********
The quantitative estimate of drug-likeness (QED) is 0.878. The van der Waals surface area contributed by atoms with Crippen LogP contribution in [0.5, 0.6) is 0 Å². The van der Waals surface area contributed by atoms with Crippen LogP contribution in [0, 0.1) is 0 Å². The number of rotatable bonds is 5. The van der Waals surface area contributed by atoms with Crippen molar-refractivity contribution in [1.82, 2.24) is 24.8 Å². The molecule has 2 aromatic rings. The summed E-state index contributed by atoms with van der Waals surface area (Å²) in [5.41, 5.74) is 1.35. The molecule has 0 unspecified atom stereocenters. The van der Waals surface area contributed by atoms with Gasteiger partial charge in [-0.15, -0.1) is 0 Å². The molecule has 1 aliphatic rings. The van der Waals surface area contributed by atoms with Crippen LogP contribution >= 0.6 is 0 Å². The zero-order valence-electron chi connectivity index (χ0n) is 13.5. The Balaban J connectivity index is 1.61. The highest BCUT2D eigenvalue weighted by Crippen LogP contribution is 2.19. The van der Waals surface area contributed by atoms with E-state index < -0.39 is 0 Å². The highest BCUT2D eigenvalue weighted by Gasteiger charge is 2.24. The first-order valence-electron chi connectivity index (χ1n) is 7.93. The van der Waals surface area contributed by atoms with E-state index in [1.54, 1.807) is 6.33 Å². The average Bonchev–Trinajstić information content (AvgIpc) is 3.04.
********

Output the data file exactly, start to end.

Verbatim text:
The quantitative estimate of drug-likeness (QED) is 0.878. The van der Waals surface area contributed by atoms with Crippen LogP contribution in [0.5, 0.6) is 0 Å². The van der Waals surface area contributed by atoms with Crippen LogP contribution in [0, 0.1) is 0 Å². The number of rotatable bonds is 5. The van der Waals surface area contributed by atoms with Crippen molar-refractivity contribution in [1.82, 2.24) is 24.8 Å². The molecule has 2 aromatic rings. The summed E-state index contributed by atoms with van der Waals surface area (Å²) in [5.41, 5.74) is 1.35. The molecule has 0 unspecified atom stereocenters. The van der Waals surface area contributed by atoms with Gasteiger partial charge in [-0.15, -0.1) is 0 Å². The molecule has 1 aliphatic rings. The van der Waals surface area contributed by atoms with Crippen LogP contribution >= 0.6 is 0 Å². The zero-order valence-electron chi connectivity index (χ0n) is 13.5. The Balaban J connectivity index is 1.61. The highest BCUT2D eigenvalue weighted by Crippen LogP contribution is 2.19. The van der Waals surface area contributed by atoms with E-state index < -0.39 is 0 Å². The highest BCUT2D eigenvalue weighted by Gasteiger charge is 2.24. The first-order valence-electron chi connectivity index (χ1n) is 7.93. The van der Waals surface area contributed by atoms with E-state index in [1.54, 1.807) is 6.33 Å². The average Bonchev–Trinajstić information content (AvgIpc) is 3.04.